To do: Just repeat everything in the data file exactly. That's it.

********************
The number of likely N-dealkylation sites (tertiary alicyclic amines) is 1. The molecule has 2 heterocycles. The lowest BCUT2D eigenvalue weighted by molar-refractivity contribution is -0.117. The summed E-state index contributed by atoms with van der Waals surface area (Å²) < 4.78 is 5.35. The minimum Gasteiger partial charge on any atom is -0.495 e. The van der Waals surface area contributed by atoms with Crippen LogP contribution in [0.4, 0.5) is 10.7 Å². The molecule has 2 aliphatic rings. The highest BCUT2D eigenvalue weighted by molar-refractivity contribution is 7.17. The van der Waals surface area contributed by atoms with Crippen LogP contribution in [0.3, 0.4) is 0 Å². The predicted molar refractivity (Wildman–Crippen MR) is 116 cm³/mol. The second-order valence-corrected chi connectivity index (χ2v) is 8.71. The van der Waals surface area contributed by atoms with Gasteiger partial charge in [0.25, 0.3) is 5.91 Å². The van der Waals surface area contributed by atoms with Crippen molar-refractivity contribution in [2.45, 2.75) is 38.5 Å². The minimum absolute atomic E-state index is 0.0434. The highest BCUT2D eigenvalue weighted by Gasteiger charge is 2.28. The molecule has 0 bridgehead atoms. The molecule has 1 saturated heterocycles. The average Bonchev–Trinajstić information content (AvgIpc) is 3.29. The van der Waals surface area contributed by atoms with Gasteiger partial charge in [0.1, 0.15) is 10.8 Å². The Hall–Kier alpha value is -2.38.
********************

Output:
The number of likely N-dealkylation sites (tertiary alicyclic amines) is 1. The molecule has 2 heterocycles. The lowest BCUT2D eigenvalue weighted by molar-refractivity contribution is -0.117. The summed E-state index contributed by atoms with van der Waals surface area (Å²) < 4.78 is 5.35. The minimum Gasteiger partial charge on any atom is -0.495 e. The van der Waals surface area contributed by atoms with Crippen LogP contribution in [0.4, 0.5) is 10.7 Å². The molecule has 2 aliphatic rings. The highest BCUT2D eigenvalue weighted by molar-refractivity contribution is 7.17. The van der Waals surface area contributed by atoms with Crippen LogP contribution in [0.3, 0.4) is 0 Å². The predicted molar refractivity (Wildman–Crippen MR) is 116 cm³/mol. The second-order valence-corrected chi connectivity index (χ2v) is 8.71. The van der Waals surface area contributed by atoms with Gasteiger partial charge in [0.25, 0.3) is 5.91 Å². The van der Waals surface area contributed by atoms with Crippen molar-refractivity contribution in [2.45, 2.75) is 38.5 Å². The minimum absolute atomic E-state index is 0.0434. The highest BCUT2D eigenvalue weighted by Gasteiger charge is 2.28. The molecule has 0 bridgehead atoms. The molecule has 1 saturated heterocycles. The average Bonchev–Trinajstić information content (AvgIpc) is 3.29. The van der Waals surface area contributed by atoms with Gasteiger partial charge in [0.1, 0.15) is 10.8 Å². The Hall–Kier alpha value is -2.38.